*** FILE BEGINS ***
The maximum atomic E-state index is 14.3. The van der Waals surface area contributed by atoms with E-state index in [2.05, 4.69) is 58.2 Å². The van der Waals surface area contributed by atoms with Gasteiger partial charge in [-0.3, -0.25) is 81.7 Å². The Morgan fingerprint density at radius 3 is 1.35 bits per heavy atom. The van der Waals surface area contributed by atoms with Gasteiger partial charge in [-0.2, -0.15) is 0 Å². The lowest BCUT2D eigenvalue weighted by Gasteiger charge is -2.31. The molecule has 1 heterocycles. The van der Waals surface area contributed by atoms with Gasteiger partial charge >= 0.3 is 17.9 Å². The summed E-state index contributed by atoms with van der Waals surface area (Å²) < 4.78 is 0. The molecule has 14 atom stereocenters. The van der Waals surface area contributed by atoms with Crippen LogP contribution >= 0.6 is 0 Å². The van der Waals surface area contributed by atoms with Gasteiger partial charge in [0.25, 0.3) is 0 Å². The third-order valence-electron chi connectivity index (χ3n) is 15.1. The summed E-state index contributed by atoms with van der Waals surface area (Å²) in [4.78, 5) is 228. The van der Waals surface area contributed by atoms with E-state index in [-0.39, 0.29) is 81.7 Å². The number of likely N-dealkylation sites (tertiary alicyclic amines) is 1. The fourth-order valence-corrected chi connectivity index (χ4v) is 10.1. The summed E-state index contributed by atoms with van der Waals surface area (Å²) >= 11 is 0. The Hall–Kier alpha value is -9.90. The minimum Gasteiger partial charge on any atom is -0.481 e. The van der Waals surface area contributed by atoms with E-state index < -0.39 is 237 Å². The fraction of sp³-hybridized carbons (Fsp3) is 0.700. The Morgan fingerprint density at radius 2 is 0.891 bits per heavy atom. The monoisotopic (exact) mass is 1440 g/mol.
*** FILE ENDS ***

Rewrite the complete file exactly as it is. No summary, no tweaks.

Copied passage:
The maximum atomic E-state index is 14.3. The van der Waals surface area contributed by atoms with E-state index in [2.05, 4.69) is 58.2 Å². The van der Waals surface area contributed by atoms with Gasteiger partial charge in [-0.3, -0.25) is 81.7 Å². The Morgan fingerprint density at radius 3 is 1.35 bits per heavy atom. The van der Waals surface area contributed by atoms with Gasteiger partial charge in [-0.2, -0.15) is 0 Å². The lowest BCUT2D eigenvalue weighted by Gasteiger charge is -2.31. The molecule has 1 heterocycles. The van der Waals surface area contributed by atoms with Gasteiger partial charge >= 0.3 is 17.9 Å². The summed E-state index contributed by atoms with van der Waals surface area (Å²) < 4.78 is 0. The molecule has 14 atom stereocenters. The van der Waals surface area contributed by atoms with Crippen LogP contribution >= 0.6 is 0 Å². The van der Waals surface area contributed by atoms with Gasteiger partial charge in [0.25, 0.3) is 0 Å². The third-order valence-electron chi connectivity index (χ3n) is 15.1. The summed E-state index contributed by atoms with van der Waals surface area (Å²) in [4.78, 5) is 228. The van der Waals surface area contributed by atoms with E-state index in [-0.39, 0.29) is 81.7 Å². The number of likely N-dealkylation sites (tertiary alicyclic amines) is 1. The fourth-order valence-corrected chi connectivity index (χ4v) is 10.1. The summed E-state index contributed by atoms with van der Waals surface area (Å²) >= 11 is 0. The Hall–Kier alpha value is -9.90. The minimum Gasteiger partial charge on any atom is -0.481 e. The van der Waals surface area contributed by atoms with E-state index < -0.39 is 237 Å². The fraction of sp³-hybridized carbons (Fsp3) is 0.700. The Morgan fingerprint density at radius 2 is 0.891 bits per heavy atom. The monoisotopic (exact) mass is 1440 g/mol.